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Is seasonal eating the key to winter health?

Nutritionist Effie Parnell-Hopkinson chats about how seasonal eating can boost your immune system and low mood this winter.

Dark mornings, dark nights and freezing temperatures – yep, winter has definitely arrived and just to add the icing to the Christmas cake, so has the influx of colds, the flu and mood swings. 

For most people this time of the year is spent getting ready for the festivities and planning for the New Year and unfortunately, thinking about our health is often an afterthought. During the winter months not only are we more susceptible to colds and the flu, we can also experience a case of the ‘winter blues’. This increased feeling of ‘bleh’, brought on by the change in weather is characterised by dips in mood, energy and can end up with us staying inside eating our way through the chocolate box we bought for the in-laws…! But never fear, there are ways we can combat all of these symptoms so you can fully enjoy the festivities whilst feeling your best!

Eat to beat winter illness

One of the best ways to combat winter illness is to improve your diet - don’t worry I’m not going to tell you to put the mince pies down! Instead, I am going to go through how choosing seasonal produce may help reduce your chances of catching a cold, improve your health, and even be beneficial to the environment.

While no single food alone will boost your immune system, poor nutrition can have a negative effect on your body’s abilities to fight colds. Increasing your consumption of seasonal fruit and vegetables along with a balanced diet (and no, I don’t mean a mince pie in each hand) can improve overall health.

The addition of seasonal fruit and vegetables supplies essential vitamins and minerals to the diet and are sources of phytochemicals that function as antioxidants, phytoestrogens and anti-inflammatory agents. From December to February, the seasonal produce in the United Kingdom includes apples, beetroots, brussels sprouts, carrots, chestnuts, cranberries, kale, leeks, mushrooms, onions, parsnips, pears and squash. All of these fruits and vegetables have immune-boosting properties as they are abundant in vitamins, minerals, antioxidants and fibre.

Focusing on eating at least 5 portions of fruit and vegetables a day will boost your fibre intake as well as help you benefit from an increase in satiety for a lower calorie intake. People who eat higher quantities of fruits and non-starchy vegetables are able to lose and maintain a healthy body weight longer term, which is as good an excuse as any to get those veggies in!

In fact, pears and apples are two of the best fruit sources of fibre, as well as providing an abundance of vitamins, cold-fighting antioxidants and flavonoids. Brussels sprouts and butternut squash are two other winter vegetables high in vitamins, fibre and in particular potassium.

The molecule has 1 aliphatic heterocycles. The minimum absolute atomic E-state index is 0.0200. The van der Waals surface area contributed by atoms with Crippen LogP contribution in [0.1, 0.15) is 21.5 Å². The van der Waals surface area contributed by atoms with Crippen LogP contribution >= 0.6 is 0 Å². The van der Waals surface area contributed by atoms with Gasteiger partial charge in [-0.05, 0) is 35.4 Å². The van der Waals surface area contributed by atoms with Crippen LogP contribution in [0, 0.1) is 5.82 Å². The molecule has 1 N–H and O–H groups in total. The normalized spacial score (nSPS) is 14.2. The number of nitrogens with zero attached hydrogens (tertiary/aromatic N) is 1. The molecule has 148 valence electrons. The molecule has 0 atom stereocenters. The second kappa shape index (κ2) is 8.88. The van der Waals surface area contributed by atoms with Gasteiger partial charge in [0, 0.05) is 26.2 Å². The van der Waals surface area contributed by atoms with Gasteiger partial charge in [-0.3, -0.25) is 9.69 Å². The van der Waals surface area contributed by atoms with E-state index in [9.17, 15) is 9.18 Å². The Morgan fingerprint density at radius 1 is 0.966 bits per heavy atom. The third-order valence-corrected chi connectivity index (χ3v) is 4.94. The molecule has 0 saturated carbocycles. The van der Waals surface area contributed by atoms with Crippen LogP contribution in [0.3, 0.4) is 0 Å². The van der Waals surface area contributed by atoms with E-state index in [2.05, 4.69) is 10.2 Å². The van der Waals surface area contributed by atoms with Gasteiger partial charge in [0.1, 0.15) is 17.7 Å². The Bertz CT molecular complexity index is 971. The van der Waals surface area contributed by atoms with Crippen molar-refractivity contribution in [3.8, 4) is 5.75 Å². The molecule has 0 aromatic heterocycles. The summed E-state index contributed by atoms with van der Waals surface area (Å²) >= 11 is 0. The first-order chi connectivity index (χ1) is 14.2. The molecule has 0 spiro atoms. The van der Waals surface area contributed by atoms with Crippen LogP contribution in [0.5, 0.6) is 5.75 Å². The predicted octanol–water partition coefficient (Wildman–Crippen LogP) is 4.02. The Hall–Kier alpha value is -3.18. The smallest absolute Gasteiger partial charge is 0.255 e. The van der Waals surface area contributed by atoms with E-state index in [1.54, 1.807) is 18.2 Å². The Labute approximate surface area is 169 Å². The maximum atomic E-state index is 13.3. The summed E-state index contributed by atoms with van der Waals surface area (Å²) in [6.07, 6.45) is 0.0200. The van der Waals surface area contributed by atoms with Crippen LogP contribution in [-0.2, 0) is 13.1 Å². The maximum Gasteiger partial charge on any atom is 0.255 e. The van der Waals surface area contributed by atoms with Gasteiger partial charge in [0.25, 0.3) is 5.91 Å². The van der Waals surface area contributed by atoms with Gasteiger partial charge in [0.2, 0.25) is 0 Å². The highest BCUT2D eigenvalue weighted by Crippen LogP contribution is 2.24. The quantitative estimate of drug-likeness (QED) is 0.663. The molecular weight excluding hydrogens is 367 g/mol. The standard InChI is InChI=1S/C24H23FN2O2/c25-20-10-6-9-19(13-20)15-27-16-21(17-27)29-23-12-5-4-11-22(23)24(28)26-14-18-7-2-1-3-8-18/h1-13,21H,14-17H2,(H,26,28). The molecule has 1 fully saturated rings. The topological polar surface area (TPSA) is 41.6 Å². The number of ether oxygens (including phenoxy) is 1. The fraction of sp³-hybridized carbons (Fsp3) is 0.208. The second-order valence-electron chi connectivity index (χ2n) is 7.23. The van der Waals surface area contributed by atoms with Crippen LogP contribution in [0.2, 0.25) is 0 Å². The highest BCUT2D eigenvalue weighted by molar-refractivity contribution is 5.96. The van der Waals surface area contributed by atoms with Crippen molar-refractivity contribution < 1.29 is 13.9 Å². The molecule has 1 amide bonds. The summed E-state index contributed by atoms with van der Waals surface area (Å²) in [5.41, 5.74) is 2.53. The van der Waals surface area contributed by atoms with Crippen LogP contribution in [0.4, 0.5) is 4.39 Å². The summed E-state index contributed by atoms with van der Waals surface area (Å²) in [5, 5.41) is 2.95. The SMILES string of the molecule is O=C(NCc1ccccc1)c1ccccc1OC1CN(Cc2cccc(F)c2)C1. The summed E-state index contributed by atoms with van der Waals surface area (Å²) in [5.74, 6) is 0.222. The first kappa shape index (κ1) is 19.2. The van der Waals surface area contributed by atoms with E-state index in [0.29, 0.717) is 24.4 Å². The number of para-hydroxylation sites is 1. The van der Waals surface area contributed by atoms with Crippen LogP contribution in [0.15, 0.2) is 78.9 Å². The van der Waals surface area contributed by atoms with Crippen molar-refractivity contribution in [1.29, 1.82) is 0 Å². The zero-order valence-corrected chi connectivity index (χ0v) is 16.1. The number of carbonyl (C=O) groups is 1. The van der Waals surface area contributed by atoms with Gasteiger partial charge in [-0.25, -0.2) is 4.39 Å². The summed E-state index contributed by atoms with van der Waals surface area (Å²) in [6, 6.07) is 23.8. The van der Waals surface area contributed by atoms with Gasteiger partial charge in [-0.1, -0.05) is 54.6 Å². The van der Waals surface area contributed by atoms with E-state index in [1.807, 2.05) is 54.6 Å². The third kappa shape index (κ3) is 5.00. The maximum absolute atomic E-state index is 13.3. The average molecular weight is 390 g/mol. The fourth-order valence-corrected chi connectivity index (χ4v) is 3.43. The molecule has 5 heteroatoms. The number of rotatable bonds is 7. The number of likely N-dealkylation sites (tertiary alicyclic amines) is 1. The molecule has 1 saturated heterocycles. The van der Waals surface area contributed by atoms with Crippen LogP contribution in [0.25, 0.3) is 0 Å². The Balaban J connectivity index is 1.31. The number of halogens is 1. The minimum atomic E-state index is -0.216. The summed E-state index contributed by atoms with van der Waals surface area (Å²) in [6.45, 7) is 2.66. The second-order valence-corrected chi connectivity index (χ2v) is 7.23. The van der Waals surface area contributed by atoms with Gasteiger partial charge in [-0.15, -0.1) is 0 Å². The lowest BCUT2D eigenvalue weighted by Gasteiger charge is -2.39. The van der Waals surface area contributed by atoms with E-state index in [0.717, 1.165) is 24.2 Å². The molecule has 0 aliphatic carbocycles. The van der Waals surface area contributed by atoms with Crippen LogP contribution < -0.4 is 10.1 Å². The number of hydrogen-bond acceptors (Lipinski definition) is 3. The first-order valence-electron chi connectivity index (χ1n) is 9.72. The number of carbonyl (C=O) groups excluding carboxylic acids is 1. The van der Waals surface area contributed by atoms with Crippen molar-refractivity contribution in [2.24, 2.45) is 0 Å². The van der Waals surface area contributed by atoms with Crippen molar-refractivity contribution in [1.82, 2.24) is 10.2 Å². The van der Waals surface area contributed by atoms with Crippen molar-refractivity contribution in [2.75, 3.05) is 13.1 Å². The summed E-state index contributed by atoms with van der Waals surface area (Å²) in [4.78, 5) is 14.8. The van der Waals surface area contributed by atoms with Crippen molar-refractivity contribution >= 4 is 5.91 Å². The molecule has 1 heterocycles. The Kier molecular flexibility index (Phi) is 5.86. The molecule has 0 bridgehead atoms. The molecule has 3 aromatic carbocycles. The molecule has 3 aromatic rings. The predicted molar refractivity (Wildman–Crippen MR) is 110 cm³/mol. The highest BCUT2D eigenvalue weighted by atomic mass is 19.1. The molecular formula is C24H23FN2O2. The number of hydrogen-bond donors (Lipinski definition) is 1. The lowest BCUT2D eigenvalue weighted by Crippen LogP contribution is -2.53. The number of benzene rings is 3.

As butternut squash is high in potassium and beetroots are loaded with inorganic nitrates, both aid in lowering and preventing high blood pressure. Root vegetables, in particular, are low in calories, high in antioxidants and contain high concentrations of vitamin C, B and A. These vitamins help the body’s immune system by reducing inflammation.


There are many other economic and environmental benefits of buying seasonally: 

• It is more cost effective to buy in season as the food doesn’t take as many resources to produce.

• Buying from local farmers at farmers markets means you are supporting local businesses and the food is often tastier!

• Foods that are in season offer a higher nutritional value than those that are out of season as there has been less time from harvesting to the point of purchase.

• Buying local, organic and seasonally grown food reduces your carbon footprint.

The UK currently imports around 40% of its food. By switching to a diet of food produced entirely in the UK you could reduce your food footprint by 57%. Now obviously, this is a massive lifestyle shift but any changes no matter how small will not only help protect you against illness, but will help protect our planet too.

Take care this winter 

To summarise, it is really important to take care of our physical and mental health during the winter months as we are particularly susceptible to colds, the flu and feeling down. By strengthening our bodies from the inside with a diet full of vitamins and minerals through eating plenty fruits and vegetables, we can combat these illnesses and simultaneously improve our health, wellness and our relationship with the planet.